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Yet I was most concerned to read recently in the Charity Commission report Stand and Deliver that only 12 per cent of voluntary organisations undertaking public service contracts are paid in full, which undermines the whole concept of contestability. How can the Minister, on behalf of the Government, justify such a thing?

The role of government departments, non-departmental government bodies and local authorities has changed. They are now strategic service commissioners rather than having the provider role of the past. In these circumstances, the quality of the commissioning guarantees the taxpayer value for money. The quality of the monitoring ensures that the taxpayer continues to get value over the years of the contract.

There are now two giants in the delivery of public services: Serco and Capita. Serco was described by the Guardian as,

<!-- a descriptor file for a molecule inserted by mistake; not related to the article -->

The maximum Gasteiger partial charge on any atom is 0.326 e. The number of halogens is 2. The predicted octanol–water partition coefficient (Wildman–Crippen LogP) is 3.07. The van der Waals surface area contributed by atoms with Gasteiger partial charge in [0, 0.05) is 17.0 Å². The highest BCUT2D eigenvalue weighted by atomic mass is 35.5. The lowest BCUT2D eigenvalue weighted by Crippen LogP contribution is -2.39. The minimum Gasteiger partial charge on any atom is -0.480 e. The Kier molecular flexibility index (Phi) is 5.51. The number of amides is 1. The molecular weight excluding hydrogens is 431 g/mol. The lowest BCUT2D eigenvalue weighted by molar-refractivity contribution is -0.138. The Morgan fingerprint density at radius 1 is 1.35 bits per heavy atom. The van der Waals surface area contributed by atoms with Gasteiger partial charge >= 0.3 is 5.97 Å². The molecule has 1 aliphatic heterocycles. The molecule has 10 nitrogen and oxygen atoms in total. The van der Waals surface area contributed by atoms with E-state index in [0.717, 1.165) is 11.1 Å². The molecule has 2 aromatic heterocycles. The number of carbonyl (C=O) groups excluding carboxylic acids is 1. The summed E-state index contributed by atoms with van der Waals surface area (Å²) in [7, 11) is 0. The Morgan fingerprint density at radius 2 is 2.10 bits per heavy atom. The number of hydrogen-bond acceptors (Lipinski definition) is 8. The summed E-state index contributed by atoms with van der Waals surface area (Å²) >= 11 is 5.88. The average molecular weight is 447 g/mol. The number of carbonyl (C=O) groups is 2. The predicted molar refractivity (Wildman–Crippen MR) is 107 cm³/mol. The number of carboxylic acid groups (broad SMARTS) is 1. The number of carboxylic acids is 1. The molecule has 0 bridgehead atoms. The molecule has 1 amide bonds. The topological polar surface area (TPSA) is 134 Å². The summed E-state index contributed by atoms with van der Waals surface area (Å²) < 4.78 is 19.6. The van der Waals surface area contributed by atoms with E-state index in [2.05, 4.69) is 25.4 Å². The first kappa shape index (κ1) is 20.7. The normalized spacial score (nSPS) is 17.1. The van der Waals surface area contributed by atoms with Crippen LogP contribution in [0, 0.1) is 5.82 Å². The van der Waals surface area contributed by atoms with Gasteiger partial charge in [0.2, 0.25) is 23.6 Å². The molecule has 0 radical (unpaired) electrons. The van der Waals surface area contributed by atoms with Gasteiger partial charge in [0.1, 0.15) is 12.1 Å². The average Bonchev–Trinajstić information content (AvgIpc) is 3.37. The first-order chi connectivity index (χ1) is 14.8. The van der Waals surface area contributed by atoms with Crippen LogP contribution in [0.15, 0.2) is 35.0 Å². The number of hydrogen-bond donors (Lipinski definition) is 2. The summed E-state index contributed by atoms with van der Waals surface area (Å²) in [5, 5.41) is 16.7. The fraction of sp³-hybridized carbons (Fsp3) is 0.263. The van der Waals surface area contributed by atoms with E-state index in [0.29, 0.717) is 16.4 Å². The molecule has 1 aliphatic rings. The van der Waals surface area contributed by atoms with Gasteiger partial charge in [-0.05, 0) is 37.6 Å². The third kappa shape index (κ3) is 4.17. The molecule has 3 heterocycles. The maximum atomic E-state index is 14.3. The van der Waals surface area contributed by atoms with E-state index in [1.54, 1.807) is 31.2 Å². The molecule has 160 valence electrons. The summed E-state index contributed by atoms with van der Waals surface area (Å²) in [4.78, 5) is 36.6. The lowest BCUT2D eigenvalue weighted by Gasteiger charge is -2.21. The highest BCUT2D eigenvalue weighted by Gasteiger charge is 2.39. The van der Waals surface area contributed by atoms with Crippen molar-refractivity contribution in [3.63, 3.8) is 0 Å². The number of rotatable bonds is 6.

This is where I come to the transparency part of my question. These two companies run enormous quantities of our public services. Last year, Serco’s net income was £79.5 million and Capita’s profit before tax is quoted on its website as £193.2 million. Yet Capita is known only for the London congestion charge and Serco is hardly known at all to the man in the street.

Serco manages transport systems, facilities for the Atomic Energy Authority, air-traffic control systems, both civilian and for the RAF, provides electronic tagging for offenders and runs prisons, young offender institutions and an immigration removal centre. It provides health services and is approved to bid for the operation and turnaround of failing NHS trusts. It runs education support and information services for schools and it operates leisure centres. It is a British-based, international company, but most of its turnover comes from the UK.